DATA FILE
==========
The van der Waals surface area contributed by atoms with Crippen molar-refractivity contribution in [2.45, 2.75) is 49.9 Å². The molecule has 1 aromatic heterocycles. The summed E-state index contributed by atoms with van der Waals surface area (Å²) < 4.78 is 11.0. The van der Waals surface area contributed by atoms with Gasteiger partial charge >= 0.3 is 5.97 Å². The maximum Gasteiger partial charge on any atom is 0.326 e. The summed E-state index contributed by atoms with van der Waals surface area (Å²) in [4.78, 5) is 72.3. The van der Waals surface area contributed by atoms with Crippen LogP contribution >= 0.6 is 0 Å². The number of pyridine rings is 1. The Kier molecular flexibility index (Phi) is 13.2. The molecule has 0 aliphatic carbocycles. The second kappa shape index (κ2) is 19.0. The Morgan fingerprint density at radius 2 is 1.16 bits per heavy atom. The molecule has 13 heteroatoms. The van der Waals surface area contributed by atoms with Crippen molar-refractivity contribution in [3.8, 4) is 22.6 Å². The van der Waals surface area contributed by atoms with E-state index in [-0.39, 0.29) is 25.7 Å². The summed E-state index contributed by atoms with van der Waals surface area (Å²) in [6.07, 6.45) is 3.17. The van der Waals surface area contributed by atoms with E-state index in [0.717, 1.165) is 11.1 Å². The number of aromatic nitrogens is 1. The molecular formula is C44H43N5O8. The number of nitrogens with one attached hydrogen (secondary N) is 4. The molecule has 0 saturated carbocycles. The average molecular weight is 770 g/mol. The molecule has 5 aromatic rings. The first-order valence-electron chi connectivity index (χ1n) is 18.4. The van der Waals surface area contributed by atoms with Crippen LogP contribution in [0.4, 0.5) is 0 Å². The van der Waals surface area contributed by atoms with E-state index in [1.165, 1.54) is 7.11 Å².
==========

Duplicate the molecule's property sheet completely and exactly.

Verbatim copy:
The van der Waals surface area contributed by atoms with Crippen molar-refractivity contribution in [2.45, 2.75) is 49.9 Å². The molecule has 1 aromatic heterocycles. The summed E-state index contributed by atoms with van der Waals surface area (Å²) < 4.78 is 11.0. The van der Waals surface area contributed by atoms with Gasteiger partial charge >= 0.3 is 5.97 Å². The maximum Gasteiger partial charge on any atom is 0.326 e. The summed E-state index contributed by atoms with van der Waals surface area (Å²) in [4.78, 5) is 72.3. The van der Waals surface area contributed by atoms with Crippen LogP contribution >= 0.6 is 0 Å². The number of pyridine rings is 1. The Kier molecular flexibility index (Phi) is 13.2. The molecule has 0 aliphatic carbocycles. The second kappa shape index (κ2) is 19.0. The Morgan fingerprint density at radius 2 is 1.16 bits per heavy atom. The molecule has 13 heteroatoms. The van der Waals surface area contributed by atoms with Crippen molar-refractivity contribution in [3.8, 4) is 22.6 Å². The van der Waals surface area contributed by atoms with E-state index in [-0.39, 0.29) is 25.7 Å². The summed E-state index contributed by atoms with van der Waals surface area (Å²) in [6.07, 6.45) is 3.17. The van der Waals surface area contributed by atoms with E-state index in [0.717, 1.165) is 11.1 Å². The number of aromatic nitrogens is 1. The molecular formula is C44H43N5O8. The number of nitrogens with one attached hydrogen (secondary N) is 4. The molecule has 0 saturated carbocycles. The average molecular weight is 770 g/mol. The molecule has 5 aromatic rings. The first-order valence-electron chi connectivity index (χ1n) is 18.4. The van der Waals surface area contributed by atoms with Crippen LogP contribution in [0.4, 0.5) is 0 Å². The van der Waals surface area contributed by atoms with E-state index in [1.165, 1.54) is 7.11 Å².